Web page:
Kathmandu : Nepal's recent friction with India over a land dispute is just politics for domestic consumption, according to a leading Nepali analyst Man Bahadur Basnet writing in Kathmandu Post.
Recently, Nepal released a new political map that shows the areas of Kalapani, Limpiyadhura, and Lipulekh within its borders. However, India regards these areas as part of its territory.
Basnet, who is also a journalist, Nearly two months into the lockdown, around 400 individuals from these two villages, including Bohara, remain in Khalanga, waiting to make their way home. Chhangru, Tinkar and Khalanga are all Nepali territory but getting from one to the other requires traversing through India, as there are no roads or foot trails on Nepali land.
"We haven't been able to return to our settlements due to the sealed border," said Ashok Singh Bohara, chairperson of the rural municipality's Ward No 1. "There is no foot trail to reach the villages through the Nepal side" they were quoted as saying.
The local administration was preparing to help the villagers return to their homes when the Lipulekh dispute erupted in Nepal with India announcing the inauguration of a road link via Lipulekh to Kailash Mansarovar.
Protests erupted in Kathmandu, worrying Nepalis living along the western border.
"We rely completely on India for transportation and supplies," Bohara said, who worries that any drastic reaction from India will imperil their existence.
Chhangru lies east of the Mahakali river in Nepal with Gabryang across the river on the Indian side. There are less than two kilometres between the two villages but there is a stark difference between the lives of the residents of the two villages.
Gabryang has easy access to daily essentials at a subsidized rate provided by the Indian government.
According to Bohara, the Indian government provides rice at INR 2 to 5 (Rs 3.5 to 8) per kg in Gabryang while Chhangru locals pay Rs 110 to 130 for a kilo of rice. There is a marked difference in the prices of essentials like sugar, salt and oil too.
According to locals, Indian security forces in the area extend help when necessary to the local population, dropping foodstuff by helicopters and airlifting patients in need of medical attention.
"The Indian government shows that it's always there for the villagers. It never lets its citizens go hungry," said Dan Singh Bohara, a
former Deputy Inspector General of the Nepal Police who was born and raised in Chhangru.
"In comparison, there is nothing the Nepali government does for its citizens."
The Kathmandu Post wrote, "Locals say there used to be an old horse track connecting Dumling and Chhangru but it was closed off during the Maoist insurgency and fell into disrepair. Meanwhile, a motorable road was constructed across the border in India and in 1999, India started constructing the link road that has so incensed Nepalis recently".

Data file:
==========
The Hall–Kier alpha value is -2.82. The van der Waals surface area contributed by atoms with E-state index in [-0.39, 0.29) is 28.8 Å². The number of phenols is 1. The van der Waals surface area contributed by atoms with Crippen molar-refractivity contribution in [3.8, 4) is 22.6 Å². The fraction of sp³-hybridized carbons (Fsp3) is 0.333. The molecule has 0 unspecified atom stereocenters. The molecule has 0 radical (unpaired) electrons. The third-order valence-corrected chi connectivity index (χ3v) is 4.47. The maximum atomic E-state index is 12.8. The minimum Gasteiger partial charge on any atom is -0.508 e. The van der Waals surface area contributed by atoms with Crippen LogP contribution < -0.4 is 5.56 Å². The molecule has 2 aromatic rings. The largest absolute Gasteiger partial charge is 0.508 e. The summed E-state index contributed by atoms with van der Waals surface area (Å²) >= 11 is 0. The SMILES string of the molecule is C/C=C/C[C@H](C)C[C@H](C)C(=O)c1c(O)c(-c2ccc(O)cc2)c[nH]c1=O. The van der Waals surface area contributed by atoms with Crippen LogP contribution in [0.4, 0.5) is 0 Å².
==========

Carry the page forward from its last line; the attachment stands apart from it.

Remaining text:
The road begins in Tawaghat in India's Dharchula, Pithoragarh district and ends at Mansarovar in the Tibet Autonomous Region.
As India started carving out roads, it began to disrupt the Mahakali's currents, further damaging roads in Nepal. But Nepali authorities, all the way in Kathmandu, paid little attention, said Dan Singh.
Nepal claims Kalapani, Lipulekh and Limpiyadhura, which are lumped together in a region that borders Darchula in the northwestern corner of the country. But border disputes have continued for decades. India has stationed its troops in Kalapani since 1962.
Back in November, India reasserted Kalapani as part of its territory by placing it within its borders in a new political map published after New Delhi divided Jammu and Kashmir into federal territories.
As protests erupted, Kathmandu sought a date for talks with India, twice, but Delhi failed to respond.
The issue eventually fizzled out, with no concrete progress.
Locals believe that politicians in Kathmandu employ the border dispute with India to their own benefit, but rarely do anything for citizens who have been living precariously on the border for decades.
"Protests against Indian encroachment continue in Kathmandu, but nobody comes here," said ward chair Bohara. "Just what did the government do for the locals who are the most trusted guards of the border?"
As protests erupted in Kathmandu against India's opening of the road link via Lipulekh on May 8, Prime Minister KP Sharma Oli came under immediate pressure from leaders of the opposition as well as ruling parties.
On Monday, the Cabinet swiftly approved a new political map that includes all disputed territories within Nepali borders. A day later, Oli told Parliament that his government would reclaim those lands.
"Kalapani, Lipulekh and Limipiyadhura belong to Nepal and we will get them back," said Oli.
Locals in the region, however, have their doubts. The longer they are neglected by the state, the more vulnerable they will become. (ANI)